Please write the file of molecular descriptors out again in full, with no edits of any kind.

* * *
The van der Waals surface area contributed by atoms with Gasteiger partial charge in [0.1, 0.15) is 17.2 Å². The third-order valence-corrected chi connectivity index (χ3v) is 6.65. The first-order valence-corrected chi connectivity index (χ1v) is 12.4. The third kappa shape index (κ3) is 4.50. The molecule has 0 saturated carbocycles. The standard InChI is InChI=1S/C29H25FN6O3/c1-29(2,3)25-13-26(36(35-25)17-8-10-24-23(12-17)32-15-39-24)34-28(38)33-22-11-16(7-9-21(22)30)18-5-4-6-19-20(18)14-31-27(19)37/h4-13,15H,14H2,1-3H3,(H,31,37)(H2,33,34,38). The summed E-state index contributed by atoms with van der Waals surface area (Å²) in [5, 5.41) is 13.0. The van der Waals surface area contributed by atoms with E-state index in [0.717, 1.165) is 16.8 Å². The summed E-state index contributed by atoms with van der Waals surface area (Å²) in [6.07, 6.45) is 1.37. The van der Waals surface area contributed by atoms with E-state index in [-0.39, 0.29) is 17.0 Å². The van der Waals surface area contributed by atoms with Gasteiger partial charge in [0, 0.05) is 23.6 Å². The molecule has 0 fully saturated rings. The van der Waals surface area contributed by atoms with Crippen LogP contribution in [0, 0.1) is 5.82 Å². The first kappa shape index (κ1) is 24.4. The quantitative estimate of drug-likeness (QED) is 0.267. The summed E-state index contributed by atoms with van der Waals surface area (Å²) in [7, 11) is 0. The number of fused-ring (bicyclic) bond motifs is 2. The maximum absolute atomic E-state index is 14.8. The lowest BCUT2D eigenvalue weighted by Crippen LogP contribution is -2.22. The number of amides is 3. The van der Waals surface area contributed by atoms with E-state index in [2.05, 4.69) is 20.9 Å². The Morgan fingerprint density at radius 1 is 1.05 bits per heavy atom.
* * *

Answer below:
The van der Waals surface area contributed by atoms with Gasteiger partial charge in [0.1, 0.15) is 17.2 Å². The third-order valence-corrected chi connectivity index (χ3v) is 6.65. The first-order valence-corrected chi connectivity index (χ1v) is 12.4. The third kappa shape index (κ3) is 4.50. The molecule has 0 saturated carbocycles. The standard InChI is InChI=1S/C29H25FN6O3/c1-29(2,3)25-13-26(36(35-25)17-8-10-24-23(12-17)32-15-39-24)34-28(38)33-22-11-16(7-9-21(22)30)18-5-4-6-19-20(18)14-31-27(19)37/h4-13,15H,14H2,1-3H3,(H,31,37)(H2,33,34,38). The summed E-state index contributed by atoms with van der Waals surface area (Å²) in [5, 5.41) is 13.0. The van der Waals surface area contributed by atoms with E-state index in [0.717, 1.165) is 16.8 Å². The summed E-state index contributed by atoms with van der Waals surface area (Å²) in [6.07, 6.45) is 1.37. The van der Waals surface area contributed by atoms with E-state index in [-0.39, 0.29) is 17.0 Å². The van der Waals surface area contributed by atoms with Gasteiger partial charge in [0, 0.05) is 23.6 Å². The molecule has 0 fully saturated rings. The van der Waals surface area contributed by atoms with Crippen LogP contribution in [0, 0.1) is 5.82 Å². The first kappa shape index (κ1) is 24.4. The quantitative estimate of drug-likeness (QED) is 0.267. The summed E-state index contributed by atoms with van der Waals surface area (Å²) in [7, 11) is 0. The number of fused-ring (bicyclic) bond motifs is 2. The maximum absolute atomic E-state index is 14.8. The lowest BCUT2D eigenvalue weighted by Crippen LogP contribution is -2.22. The number of amides is 3. The van der Waals surface area contributed by atoms with E-state index in [2.05, 4.69) is 20.9 Å². The Morgan fingerprint density at radius 1 is 1.05 bits per heavy atom.